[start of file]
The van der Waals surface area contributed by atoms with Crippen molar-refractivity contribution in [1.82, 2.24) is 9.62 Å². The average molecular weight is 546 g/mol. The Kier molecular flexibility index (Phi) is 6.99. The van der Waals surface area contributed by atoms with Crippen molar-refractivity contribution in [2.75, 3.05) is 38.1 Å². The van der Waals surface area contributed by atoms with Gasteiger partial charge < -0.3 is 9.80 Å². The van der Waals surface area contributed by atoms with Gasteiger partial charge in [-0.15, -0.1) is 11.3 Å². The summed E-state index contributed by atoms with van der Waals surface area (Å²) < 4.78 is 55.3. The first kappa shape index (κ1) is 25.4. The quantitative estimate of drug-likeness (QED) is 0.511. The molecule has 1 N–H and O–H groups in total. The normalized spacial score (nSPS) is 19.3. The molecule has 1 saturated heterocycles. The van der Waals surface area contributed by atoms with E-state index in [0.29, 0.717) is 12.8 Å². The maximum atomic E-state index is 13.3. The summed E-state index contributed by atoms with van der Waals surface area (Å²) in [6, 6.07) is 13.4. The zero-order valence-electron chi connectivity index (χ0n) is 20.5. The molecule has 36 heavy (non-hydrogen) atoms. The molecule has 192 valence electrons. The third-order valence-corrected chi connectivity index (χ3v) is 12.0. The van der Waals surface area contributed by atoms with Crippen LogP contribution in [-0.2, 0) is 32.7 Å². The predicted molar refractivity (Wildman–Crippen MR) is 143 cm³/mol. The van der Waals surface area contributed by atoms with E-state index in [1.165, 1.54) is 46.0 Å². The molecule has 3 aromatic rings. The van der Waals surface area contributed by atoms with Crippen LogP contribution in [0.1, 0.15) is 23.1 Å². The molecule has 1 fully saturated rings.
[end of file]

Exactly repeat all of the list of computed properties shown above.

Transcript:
The van der Waals surface area contributed by atoms with Crippen molar-refractivity contribution in [1.82, 2.24) is 9.62 Å². The average molecular weight is 546 g/mol. The Kier molecular flexibility index (Phi) is 6.99. The van der Waals surface area contributed by atoms with Crippen molar-refractivity contribution in [2.75, 3.05) is 38.1 Å². The van der Waals surface area contributed by atoms with Gasteiger partial charge < -0.3 is 9.80 Å². The van der Waals surface area contributed by atoms with Gasteiger partial charge in [-0.15, -0.1) is 11.3 Å². The summed E-state index contributed by atoms with van der Waals surface area (Å²) < 4.78 is 55.3. The first kappa shape index (κ1) is 25.4. The quantitative estimate of drug-likeness (QED) is 0.511. The molecule has 1 N–H and O–H groups in total. The normalized spacial score (nSPS) is 19.3. The molecule has 1 saturated heterocycles. The van der Waals surface area contributed by atoms with E-state index in [0.29, 0.717) is 12.8 Å². The maximum atomic E-state index is 13.3. The summed E-state index contributed by atoms with van der Waals surface area (Å²) in [6, 6.07) is 13.4. The zero-order valence-electron chi connectivity index (χ0n) is 20.5. The molecule has 36 heavy (non-hydrogen) atoms. The molecule has 192 valence electrons. The third-order valence-corrected chi connectivity index (χ3v) is 12.0. The van der Waals surface area contributed by atoms with Crippen LogP contribution in [-0.2, 0) is 32.7 Å². The predicted molar refractivity (Wildman–Crippen MR) is 143 cm³/mol. The van der Waals surface area contributed by atoms with E-state index in [1.165, 1.54) is 46.0 Å². The molecule has 3 aromatic rings. The van der Waals surface area contributed by atoms with Crippen LogP contribution in [0.1, 0.15) is 23.1 Å². The molecule has 1 fully saturated rings.